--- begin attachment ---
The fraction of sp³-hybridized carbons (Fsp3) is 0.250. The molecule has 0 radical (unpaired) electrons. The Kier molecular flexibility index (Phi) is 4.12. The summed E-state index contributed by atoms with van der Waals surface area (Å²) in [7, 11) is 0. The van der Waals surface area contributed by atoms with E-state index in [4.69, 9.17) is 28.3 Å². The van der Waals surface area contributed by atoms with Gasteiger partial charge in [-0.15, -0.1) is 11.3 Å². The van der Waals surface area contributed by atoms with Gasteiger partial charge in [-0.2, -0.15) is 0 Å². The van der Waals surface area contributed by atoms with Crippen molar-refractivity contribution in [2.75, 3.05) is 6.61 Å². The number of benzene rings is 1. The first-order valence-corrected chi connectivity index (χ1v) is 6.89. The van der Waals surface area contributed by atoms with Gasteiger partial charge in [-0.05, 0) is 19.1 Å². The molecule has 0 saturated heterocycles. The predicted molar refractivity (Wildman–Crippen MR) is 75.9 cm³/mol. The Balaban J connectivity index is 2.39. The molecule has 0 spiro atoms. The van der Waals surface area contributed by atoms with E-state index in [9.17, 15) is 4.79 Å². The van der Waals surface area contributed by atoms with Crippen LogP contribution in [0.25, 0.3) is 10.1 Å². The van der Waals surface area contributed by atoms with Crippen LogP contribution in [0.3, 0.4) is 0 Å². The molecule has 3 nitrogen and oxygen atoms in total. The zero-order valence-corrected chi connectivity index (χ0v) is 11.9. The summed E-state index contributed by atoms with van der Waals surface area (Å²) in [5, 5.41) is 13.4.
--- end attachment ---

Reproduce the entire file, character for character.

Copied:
The fraction of sp³-hybridized carbons (Fsp3) is 0.250. The molecule has 0 radical (unpaired) electrons. The Kier molecular flexibility index (Phi) is 4.12. The summed E-state index contributed by atoms with van der Waals surface area (Å²) in [7, 11) is 0. The van der Waals surface area contributed by atoms with E-state index in [4.69, 9.17) is 28.3 Å². The van der Waals surface area contributed by atoms with Gasteiger partial charge in [-0.15, -0.1) is 11.3 Å². The van der Waals surface area contributed by atoms with Gasteiger partial charge in [-0.2, -0.15) is 0 Å². The van der Waals surface area contributed by atoms with Crippen molar-refractivity contribution in [2.75, 3.05) is 6.61 Å². The number of benzene rings is 1. The first-order valence-corrected chi connectivity index (χ1v) is 6.89. The van der Waals surface area contributed by atoms with Gasteiger partial charge in [-0.05, 0) is 19.1 Å². The molecule has 0 saturated heterocycles. The predicted molar refractivity (Wildman–Crippen MR) is 75.9 cm³/mol. The Balaban J connectivity index is 2.39. The molecule has 0 spiro atoms. The van der Waals surface area contributed by atoms with E-state index in [9.17, 15) is 4.79 Å². The van der Waals surface area contributed by atoms with Crippen LogP contribution in [0.25, 0.3) is 10.1 Å². The van der Waals surface area contributed by atoms with Crippen LogP contribution in [0.3, 0.4) is 0 Å². The molecule has 3 nitrogen and oxygen atoms in total. The zero-order valence-corrected chi connectivity index (χ0v) is 11.9. The summed E-state index contributed by atoms with van der Waals surface area (Å²) in [5, 5.41) is 13.4.